Brett Kavanaugh: Key senators back Trump's embattled Supreme Court pick

Brett Kavanaugh: Key senators back Trump's embattled Supreme Court pick

Brett Kavanaugh: Key senators back Trump's embattled Supreme Court pick

He angrily denied the accusations.

Their support makes Saturday's vote to confirm Kavanaugh an apparent formality after a battle that riveted the nation for almost a month. She later called the cloture vote "a mistake".

A final vote on Judge Brett Kavanaugh's nomination to the U.S. Supreme Court is expected on Saturday afternoon.

Republicans appear to have the votes to confirm Kavanaugh, but the confirmation will come down to perhaps one or two key votes. Joe Manchin of West Virginia, announced they, too, would support Kavanaugh. Lisa Murkowski (R-AK) voted "No" on cloture this Friday only to follow it up with an announcement that she will vote "No" on the final vote.

Senate Republicans, except for Lisa Murkowski, have stood by him in a move that could resonate, particularly with women voters, in the November 6 elections to determine control of the Senate and House of Representatives. Trump's first nominee, Neil Gorsuch, was confirmed to the Supreme Court previous year after the Senate changed its rules so that a nominee could be confirmed to the high court with a simple majority.

With the political world holding its breath, Collins spoke of a lack of "corroborating evidence" to back up Ford's claims that Kavanaugh was the man who assaulted her more than three decades ago.

Despite her opposition to Kavanaugh, Murkowski ultimately withdrew herself from the final tally as a gesture of goodwill toward her Republican colleague, Sen.

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That vote is expected Saturday.

Collins on Friday announced she would vote to confirm Judge Brett Kavanaugh to a seat on the Supreme Court. Collins said Kavanaugh assured her during a private meeting that Roe v. Wade, the ruling that established abortion rights, is settled law.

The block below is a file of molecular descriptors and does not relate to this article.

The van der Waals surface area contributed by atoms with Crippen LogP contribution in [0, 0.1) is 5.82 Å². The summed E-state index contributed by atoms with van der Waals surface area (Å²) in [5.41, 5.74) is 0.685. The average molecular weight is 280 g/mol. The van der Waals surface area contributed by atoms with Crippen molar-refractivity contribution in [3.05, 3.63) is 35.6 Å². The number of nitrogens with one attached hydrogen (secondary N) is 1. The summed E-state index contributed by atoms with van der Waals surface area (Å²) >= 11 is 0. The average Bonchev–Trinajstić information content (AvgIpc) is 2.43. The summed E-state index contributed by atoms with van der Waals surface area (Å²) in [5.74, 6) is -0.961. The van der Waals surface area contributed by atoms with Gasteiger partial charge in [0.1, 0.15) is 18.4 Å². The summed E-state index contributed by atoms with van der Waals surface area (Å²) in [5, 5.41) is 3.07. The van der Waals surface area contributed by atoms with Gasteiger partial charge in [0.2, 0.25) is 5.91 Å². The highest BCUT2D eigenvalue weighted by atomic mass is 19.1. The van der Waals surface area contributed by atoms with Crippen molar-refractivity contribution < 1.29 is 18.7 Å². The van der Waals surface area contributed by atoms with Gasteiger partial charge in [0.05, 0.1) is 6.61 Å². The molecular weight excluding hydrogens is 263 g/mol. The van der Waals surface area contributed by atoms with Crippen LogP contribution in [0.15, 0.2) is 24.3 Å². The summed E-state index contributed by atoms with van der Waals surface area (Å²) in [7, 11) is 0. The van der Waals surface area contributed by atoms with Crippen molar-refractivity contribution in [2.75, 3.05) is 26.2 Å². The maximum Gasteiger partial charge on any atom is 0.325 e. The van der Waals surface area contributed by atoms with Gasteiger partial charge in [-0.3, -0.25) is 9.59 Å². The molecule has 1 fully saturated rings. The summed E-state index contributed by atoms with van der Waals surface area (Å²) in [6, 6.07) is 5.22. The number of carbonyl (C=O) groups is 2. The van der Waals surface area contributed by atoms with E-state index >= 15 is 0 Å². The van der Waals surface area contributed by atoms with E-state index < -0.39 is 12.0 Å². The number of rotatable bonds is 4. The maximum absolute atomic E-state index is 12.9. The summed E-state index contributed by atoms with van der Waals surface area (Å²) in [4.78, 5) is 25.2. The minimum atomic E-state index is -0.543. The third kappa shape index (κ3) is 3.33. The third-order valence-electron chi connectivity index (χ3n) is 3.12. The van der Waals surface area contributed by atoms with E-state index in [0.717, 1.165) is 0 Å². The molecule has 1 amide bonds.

"If I need to be in two places at once to walk my daughter down the aisle on her wedding day and to be the final vote to put Judge Kavanaugh on the Supreme Court, he's offered me the use of his plane", Mr. Daines said.

Senate Democratic Leader Chuck Schumer on Friday said Kavanaugh represents "a hard-right, conservative jurisprudence, far, far away from what average Americans believe".

"At the Senate hearings on Thursday, Sept. 27, 2018, the Honorable Brett Kavanaugh displayed a lack of judicial temperament that would be disqualifying for any court, and certainly for elevation to the highest court of this land", the letter reads. "I have been wrestling to-to really try to know what is fair and what is right and the truth is none of this has been fair", Murkowski said Friday, adding, "I believe we are dealing with issues that are bigger than a nominee". Jeff Flake said he could not support a full Senate vote on Kavanaugh's confirmation until a supplemental background check was conducted.

Republicans hold a slim 51-49 majority in the Senate and needed every vote to advance Kavanaugh's nomination.

Susan Rice, national security adviser to President Barack Obama, tweeted she would consider challenging Collins in 2020, saying she was deeply disappointed in Collins' vote.

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